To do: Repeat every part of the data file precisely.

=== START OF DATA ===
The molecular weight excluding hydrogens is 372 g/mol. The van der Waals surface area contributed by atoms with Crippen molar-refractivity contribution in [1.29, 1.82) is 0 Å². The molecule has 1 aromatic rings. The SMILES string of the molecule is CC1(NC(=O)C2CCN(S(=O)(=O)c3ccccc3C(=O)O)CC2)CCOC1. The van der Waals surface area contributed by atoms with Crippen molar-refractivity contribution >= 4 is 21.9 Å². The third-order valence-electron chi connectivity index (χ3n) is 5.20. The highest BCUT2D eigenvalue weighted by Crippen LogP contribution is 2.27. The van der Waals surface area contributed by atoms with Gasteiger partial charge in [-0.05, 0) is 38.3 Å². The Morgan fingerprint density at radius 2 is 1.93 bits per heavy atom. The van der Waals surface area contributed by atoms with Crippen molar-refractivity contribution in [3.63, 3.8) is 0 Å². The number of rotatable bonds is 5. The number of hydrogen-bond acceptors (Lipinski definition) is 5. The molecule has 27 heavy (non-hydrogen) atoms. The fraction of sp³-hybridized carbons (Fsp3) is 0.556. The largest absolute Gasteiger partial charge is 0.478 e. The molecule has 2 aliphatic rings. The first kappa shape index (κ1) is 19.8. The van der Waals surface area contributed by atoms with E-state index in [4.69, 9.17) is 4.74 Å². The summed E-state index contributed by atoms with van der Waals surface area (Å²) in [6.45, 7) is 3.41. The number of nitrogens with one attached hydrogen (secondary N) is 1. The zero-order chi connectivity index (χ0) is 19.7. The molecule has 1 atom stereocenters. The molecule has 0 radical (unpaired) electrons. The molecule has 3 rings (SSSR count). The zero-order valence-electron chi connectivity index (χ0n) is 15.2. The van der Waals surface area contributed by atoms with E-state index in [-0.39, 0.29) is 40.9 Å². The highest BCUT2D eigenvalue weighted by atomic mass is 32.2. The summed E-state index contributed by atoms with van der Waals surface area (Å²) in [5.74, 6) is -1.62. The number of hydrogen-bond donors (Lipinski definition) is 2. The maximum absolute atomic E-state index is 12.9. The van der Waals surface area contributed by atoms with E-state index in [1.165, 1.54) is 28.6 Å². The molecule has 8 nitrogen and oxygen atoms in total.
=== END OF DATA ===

The molecular weight excluding hydrogens is 372 g/mol. The van der Waals surface area contributed by atoms with Crippen molar-refractivity contribution in [1.29, 1.82) is 0 Å². The molecule has 1 aromatic rings. The SMILES string of the molecule is CC1(NC(=O)C2CCN(S(=O)(=O)c3ccccc3C(=O)O)CC2)CCOC1. The van der Waals surface area contributed by atoms with Crippen molar-refractivity contribution >= 4 is 21.9 Å². The third-order valence-electron chi connectivity index (χ3n) is 5.20. The highest BCUT2D eigenvalue weighted by Crippen LogP contribution is 2.27. The van der Waals surface area contributed by atoms with Gasteiger partial charge in [-0.05, 0) is 38.3 Å². The Morgan fingerprint density at radius 2 is 1.93 bits per heavy atom. The van der Waals surface area contributed by atoms with Crippen molar-refractivity contribution in [3.63, 3.8) is 0 Å². The number of rotatable bonds is 5. The number of hydrogen-bond acceptors (Lipinski definition) is 5. The molecule has 27 heavy (non-hydrogen) atoms. The fraction of sp³-hybridized carbons (Fsp3) is 0.556. The largest absolute Gasteiger partial charge is 0.478 e. The molecule has 2 aliphatic rings. The first kappa shape index (κ1) is 19.8. The van der Waals surface area contributed by atoms with E-state index in [4.69, 9.17) is 4.74 Å². The summed E-state index contributed by atoms with van der Waals surface area (Å²) in [6.45, 7) is 3.41. The number of nitrogens with one attached hydrogen (secondary N) is 1. The zero-order chi connectivity index (χ0) is 19.7. The molecule has 1 atom stereocenters. The molecule has 0 radical (unpaired) electrons. The molecule has 3 rings (SSSR count). The zero-order valence-electron chi connectivity index (χ0n) is 15.2. The van der Waals surface area contributed by atoms with E-state index in [-0.39, 0.29) is 40.9 Å². The highest BCUT2D eigenvalue weighted by atomic mass is 32.2. The summed E-state index contributed by atoms with van der Waals surface area (Å²) in [5.74, 6) is -1.62. The number of hydrogen-bond donors (Lipinski definition) is 2. The maximum absolute atomic E-state index is 12.9. The van der Waals surface area contributed by atoms with E-state index in [1.165, 1.54) is 28.6 Å². The molecule has 8 nitrogen and oxygen atoms in total.